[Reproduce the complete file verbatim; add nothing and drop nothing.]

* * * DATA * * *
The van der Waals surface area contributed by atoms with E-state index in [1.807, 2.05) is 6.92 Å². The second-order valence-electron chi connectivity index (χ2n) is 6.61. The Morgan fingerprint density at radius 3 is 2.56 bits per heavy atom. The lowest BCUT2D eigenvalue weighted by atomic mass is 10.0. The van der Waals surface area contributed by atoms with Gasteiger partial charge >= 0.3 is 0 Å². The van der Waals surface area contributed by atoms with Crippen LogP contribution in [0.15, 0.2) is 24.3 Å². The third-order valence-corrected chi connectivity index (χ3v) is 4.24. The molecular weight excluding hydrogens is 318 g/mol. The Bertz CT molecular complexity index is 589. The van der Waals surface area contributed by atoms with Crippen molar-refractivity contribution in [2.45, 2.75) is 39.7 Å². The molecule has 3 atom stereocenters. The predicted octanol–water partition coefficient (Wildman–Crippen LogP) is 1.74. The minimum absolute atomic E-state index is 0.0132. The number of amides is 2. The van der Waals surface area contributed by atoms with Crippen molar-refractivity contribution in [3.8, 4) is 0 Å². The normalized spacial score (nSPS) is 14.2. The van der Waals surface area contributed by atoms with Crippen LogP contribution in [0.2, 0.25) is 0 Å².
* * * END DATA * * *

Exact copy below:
The van der Waals surface area contributed by atoms with E-state index in [1.807, 2.05) is 6.92 Å². The second-order valence-electron chi connectivity index (χ2n) is 6.61. The Morgan fingerprint density at radius 3 is 2.56 bits per heavy atom. The lowest BCUT2D eigenvalue weighted by atomic mass is 10.0. The van der Waals surface area contributed by atoms with Gasteiger partial charge >= 0.3 is 0 Å². The van der Waals surface area contributed by atoms with Crippen LogP contribution in [0.15, 0.2) is 24.3 Å². The third-order valence-corrected chi connectivity index (χ3v) is 4.24. The molecular weight excluding hydrogens is 318 g/mol. The Bertz CT molecular complexity index is 589. The van der Waals surface area contributed by atoms with Crippen molar-refractivity contribution in [2.45, 2.75) is 39.7 Å². The molecule has 3 atom stereocenters. The predicted octanol–water partition coefficient (Wildman–Crippen LogP) is 1.74. The minimum absolute atomic E-state index is 0.0132. The number of amides is 2. The van der Waals surface area contributed by atoms with Crippen molar-refractivity contribution in [3.8, 4) is 0 Å². The normalized spacial score (nSPS) is 14.2. The van der Waals surface area contributed by atoms with Crippen LogP contribution in [0.2, 0.25) is 0 Å².